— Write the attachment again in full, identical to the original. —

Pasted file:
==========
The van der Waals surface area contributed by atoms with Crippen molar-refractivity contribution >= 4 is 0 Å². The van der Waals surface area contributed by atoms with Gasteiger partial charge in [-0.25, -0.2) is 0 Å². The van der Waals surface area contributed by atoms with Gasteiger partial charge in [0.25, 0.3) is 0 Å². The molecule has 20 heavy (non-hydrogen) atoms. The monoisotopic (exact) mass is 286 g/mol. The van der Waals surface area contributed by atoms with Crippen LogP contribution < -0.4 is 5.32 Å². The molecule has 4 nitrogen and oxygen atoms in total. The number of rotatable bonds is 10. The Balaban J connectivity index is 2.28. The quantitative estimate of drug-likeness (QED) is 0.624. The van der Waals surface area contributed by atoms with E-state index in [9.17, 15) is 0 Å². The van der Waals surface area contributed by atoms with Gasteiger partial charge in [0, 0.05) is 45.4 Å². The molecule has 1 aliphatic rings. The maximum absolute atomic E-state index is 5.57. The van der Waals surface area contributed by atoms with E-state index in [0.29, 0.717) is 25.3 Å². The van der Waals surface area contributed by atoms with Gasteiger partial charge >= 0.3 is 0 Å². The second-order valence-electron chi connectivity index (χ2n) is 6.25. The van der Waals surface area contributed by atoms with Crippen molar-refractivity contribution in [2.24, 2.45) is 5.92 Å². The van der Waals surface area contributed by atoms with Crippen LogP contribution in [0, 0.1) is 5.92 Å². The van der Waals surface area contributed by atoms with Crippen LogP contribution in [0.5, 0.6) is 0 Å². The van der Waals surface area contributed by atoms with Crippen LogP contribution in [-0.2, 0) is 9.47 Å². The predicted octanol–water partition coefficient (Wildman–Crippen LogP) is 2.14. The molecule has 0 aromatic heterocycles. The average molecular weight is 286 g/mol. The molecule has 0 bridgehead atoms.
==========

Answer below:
The van der Waals surface area contributed by atoms with Crippen molar-refractivity contribution >= 4 is 0 Å². The van der Waals surface area contributed by atoms with Gasteiger partial charge in [-0.25, -0.2) is 0 Å². The van der Waals surface area contributed by atoms with Gasteiger partial charge in [0.25, 0.3) is 0 Å². The molecule has 20 heavy (non-hydrogen) atoms. The monoisotopic (exact) mass is 286 g/mol. The van der Waals surface area contributed by atoms with Crippen LogP contribution < -0.4 is 5.32 Å². The molecule has 4 nitrogen and oxygen atoms in total. The number of rotatable bonds is 10. The Balaban J connectivity index is 2.28. The quantitative estimate of drug-likeness (QED) is 0.624. The van der Waals surface area contributed by atoms with E-state index in [9.17, 15) is 0 Å². The van der Waals surface area contributed by atoms with Gasteiger partial charge in [0, 0.05) is 45.4 Å². The molecule has 1 aliphatic rings. The maximum absolute atomic E-state index is 5.57. The van der Waals surface area contributed by atoms with E-state index in [0.29, 0.717) is 25.3 Å². The van der Waals surface area contributed by atoms with Gasteiger partial charge >= 0.3 is 0 Å². The second-order valence-electron chi connectivity index (χ2n) is 6.25. The van der Waals surface area contributed by atoms with Crippen molar-refractivity contribution in [2.24, 2.45) is 5.92 Å². The van der Waals surface area contributed by atoms with Crippen LogP contribution in [0, 0.1) is 5.92 Å². The van der Waals surface area contributed by atoms with Crippen LogP contribution in [0.5, 0.6) is 0 Å². The van der Waals surface area contributed by atoms with Crippen LogP contribution in [-0.2, 0) is 9.47 Å². The predicted octanol–water partition coefficient (Wildman–Crippen LogP) is 2.14. The molecule has 0 aromatic heterocycles. The average molecular weight is 286 g/mol. The molecule has 0 bridgehead atoms.